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President Biden Calls For Stronger International Action on COVID and Climate During 1st UN Address

President Joe Biden used his biggest moment so far on the international stage at the United Nations General Assembly on Tuesday to call on global leaders to take stronger action on Covid-19 and climate change. As he sought to re-establish America’s alliances and role in the international community in his remarks, the President indicated he would lay out a new strategy and commitments to address the coronavirus crisis at a Covid summit led by the U.S., which will focus on vaccinations, treatments, and technologies to help end the pandemic.

The speech, his first as President at the meeting, was at a gathering very different than those in the past, with many world leaders opting to deliver their remarks virtually. President Biden also planned to meet Tuesday with Australian Prime Minister Scott Morrison in New York, and with British Prime Minister Boris Johnson in the evening back at the White House.

The President said that the world stands “at an inflection point in history,” saying that, “to fight this pandemic, we need a collective act of science and political will. Today, many of our greatest concerns cannot be solved or even addressed through the force of arms,” President Biden said. “Bombs and bullets cannot defend against COVID-19, or its future variants.”

Looking to make a clean break from his predecessor’s racially isolating “America First” policies, President Biden repeatedly pledged to work with other nations and to establish the United States as a leader in tackling the challenges facing the planet. “We will lead, we will lead on all the greatest challenges of our time from Covid to climate, peace and security, human dignity and human rights, but we will not go it alone,” President Biden said. “We will lead together with our allies and partners and in cooperation with all those who believe, as we do, that it is within our power to meet these challenges, to build a future that lifts all of our people to preserve this planet.”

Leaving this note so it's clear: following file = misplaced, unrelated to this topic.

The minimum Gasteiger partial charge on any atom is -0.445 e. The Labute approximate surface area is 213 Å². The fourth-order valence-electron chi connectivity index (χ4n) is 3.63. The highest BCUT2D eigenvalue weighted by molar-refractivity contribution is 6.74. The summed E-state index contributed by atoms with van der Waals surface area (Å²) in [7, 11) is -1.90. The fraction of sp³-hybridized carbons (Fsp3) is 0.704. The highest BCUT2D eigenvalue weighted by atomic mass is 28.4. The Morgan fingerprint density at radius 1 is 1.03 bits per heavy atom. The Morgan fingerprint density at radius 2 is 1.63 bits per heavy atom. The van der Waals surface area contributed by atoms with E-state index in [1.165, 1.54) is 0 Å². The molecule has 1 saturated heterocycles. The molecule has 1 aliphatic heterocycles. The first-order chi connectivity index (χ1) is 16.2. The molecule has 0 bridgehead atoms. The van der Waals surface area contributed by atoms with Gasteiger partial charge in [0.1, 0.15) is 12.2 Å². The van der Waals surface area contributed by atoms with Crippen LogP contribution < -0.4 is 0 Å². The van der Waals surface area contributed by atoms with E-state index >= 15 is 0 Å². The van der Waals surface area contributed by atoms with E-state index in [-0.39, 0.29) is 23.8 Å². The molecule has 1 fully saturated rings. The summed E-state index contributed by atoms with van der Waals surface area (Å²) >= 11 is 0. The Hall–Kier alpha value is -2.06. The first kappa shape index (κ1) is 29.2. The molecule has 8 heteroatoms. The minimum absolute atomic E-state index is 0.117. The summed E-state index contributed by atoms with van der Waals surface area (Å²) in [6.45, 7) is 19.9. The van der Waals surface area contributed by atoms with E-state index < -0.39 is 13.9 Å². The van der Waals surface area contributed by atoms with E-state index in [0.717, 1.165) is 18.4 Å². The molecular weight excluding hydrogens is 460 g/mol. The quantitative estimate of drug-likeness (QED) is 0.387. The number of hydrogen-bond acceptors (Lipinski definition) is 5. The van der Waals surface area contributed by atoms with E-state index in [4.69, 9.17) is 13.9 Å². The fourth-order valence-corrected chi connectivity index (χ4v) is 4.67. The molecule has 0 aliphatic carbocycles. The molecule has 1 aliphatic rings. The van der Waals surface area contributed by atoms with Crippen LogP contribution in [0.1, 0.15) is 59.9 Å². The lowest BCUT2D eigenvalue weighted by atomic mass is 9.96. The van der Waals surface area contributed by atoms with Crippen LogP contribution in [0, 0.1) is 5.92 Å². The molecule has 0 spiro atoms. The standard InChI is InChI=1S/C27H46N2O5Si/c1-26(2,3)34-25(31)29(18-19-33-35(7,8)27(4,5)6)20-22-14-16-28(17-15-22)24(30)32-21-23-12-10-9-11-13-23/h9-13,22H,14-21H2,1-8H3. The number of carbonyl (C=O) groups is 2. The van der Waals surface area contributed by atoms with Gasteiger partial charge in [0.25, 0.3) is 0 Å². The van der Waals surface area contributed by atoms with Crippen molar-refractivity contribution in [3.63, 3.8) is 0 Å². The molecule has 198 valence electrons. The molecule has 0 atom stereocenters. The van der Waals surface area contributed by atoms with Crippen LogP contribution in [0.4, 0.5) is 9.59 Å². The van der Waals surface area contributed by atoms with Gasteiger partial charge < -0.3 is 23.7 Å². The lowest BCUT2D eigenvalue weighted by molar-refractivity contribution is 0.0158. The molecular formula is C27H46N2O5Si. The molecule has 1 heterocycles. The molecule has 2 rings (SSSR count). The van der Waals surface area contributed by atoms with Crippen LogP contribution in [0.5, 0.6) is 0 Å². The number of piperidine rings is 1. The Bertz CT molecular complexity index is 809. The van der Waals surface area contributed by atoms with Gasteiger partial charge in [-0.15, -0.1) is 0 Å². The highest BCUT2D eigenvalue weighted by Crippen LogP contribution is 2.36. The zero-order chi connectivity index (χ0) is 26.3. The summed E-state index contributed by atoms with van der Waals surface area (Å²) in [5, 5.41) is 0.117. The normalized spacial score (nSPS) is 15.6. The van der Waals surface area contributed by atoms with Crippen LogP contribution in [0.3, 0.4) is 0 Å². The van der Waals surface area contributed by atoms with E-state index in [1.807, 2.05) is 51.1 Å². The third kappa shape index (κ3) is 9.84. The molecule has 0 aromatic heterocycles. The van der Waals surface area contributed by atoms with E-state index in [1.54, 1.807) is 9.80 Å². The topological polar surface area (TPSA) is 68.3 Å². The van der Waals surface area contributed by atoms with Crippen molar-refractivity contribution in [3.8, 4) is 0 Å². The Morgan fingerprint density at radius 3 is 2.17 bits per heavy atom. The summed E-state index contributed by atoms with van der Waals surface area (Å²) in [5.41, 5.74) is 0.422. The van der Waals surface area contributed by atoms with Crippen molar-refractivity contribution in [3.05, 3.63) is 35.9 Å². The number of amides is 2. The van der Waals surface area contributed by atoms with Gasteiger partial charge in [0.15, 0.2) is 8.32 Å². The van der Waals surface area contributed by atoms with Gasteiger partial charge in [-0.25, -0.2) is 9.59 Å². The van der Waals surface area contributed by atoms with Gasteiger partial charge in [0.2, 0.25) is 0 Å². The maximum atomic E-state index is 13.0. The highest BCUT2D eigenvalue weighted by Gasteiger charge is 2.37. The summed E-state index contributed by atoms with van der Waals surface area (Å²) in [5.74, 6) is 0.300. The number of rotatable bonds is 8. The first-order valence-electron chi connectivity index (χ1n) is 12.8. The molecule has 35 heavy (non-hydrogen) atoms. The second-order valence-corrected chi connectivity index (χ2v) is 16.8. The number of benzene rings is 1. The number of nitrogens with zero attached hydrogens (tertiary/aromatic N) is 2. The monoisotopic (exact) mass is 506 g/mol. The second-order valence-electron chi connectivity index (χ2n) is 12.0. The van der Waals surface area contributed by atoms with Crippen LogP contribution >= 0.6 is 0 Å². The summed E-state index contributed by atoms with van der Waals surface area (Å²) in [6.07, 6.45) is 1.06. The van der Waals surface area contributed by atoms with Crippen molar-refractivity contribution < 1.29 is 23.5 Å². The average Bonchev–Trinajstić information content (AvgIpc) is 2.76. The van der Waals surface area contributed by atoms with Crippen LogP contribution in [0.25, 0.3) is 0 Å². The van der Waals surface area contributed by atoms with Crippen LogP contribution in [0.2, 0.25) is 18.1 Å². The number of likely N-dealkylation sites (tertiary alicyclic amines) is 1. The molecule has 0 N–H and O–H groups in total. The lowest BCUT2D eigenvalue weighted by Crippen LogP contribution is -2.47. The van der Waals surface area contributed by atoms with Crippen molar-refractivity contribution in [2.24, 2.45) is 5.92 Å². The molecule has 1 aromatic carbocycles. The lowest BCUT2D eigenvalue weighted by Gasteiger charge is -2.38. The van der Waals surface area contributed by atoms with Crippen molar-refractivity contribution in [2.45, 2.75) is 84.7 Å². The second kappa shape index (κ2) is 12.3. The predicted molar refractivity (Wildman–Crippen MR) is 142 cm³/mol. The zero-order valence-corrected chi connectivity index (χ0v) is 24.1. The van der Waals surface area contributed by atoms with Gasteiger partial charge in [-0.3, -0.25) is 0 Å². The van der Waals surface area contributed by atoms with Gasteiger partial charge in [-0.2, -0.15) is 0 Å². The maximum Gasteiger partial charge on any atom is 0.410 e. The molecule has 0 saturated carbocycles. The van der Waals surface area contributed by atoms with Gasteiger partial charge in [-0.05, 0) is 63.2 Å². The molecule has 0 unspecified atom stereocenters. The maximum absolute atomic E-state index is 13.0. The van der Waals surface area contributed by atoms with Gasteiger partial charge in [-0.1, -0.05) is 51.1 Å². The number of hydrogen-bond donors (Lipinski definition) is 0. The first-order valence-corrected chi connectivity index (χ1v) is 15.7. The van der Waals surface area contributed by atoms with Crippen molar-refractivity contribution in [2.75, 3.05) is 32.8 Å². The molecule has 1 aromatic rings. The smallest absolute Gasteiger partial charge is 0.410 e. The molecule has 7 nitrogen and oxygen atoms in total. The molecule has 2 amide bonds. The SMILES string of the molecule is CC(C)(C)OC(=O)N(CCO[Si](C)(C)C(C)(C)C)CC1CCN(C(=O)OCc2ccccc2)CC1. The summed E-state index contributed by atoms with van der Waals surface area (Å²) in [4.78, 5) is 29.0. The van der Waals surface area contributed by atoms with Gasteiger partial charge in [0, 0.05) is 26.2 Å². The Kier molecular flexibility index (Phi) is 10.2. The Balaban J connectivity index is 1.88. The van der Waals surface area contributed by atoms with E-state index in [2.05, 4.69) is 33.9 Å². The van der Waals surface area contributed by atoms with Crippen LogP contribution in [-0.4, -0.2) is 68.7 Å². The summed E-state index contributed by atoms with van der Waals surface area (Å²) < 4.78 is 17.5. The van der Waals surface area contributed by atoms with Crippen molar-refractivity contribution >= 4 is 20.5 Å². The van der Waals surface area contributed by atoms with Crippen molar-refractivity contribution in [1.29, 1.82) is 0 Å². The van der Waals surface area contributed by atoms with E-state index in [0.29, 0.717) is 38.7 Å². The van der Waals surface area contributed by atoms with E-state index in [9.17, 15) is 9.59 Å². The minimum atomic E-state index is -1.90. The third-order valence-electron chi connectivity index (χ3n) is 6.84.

President Biden also addressed the issue of counterterrorism and the prospect of competition with other global powers without triggering a new Cold War. There was no mention of China in the 30-minute remarks, though he has identified the country as one of the biggest international threats facing the U.S. “I stand here today for the first time in 20 years and the United States is not at war, we’ve turned the page,” he said. “All the unmatched strength, energy, commitment, will, and resources of our nation are now fully and squarely focused on what’s ahead of us. Not what was behind.”

The World Health Organization has called for a “moratorium” on boosters, and other international medical groups have blasted the U.S. for its plans to provide them. Only 20 percent of eligible people in lower-income countries have been at least partly vaccinated, compared to around 80 percent in some of the wealthiest countries, according to the WHO.

The U.S. has already donated 140 million doses to other nations, and plans to provide another 200 million doses by the end of the year.



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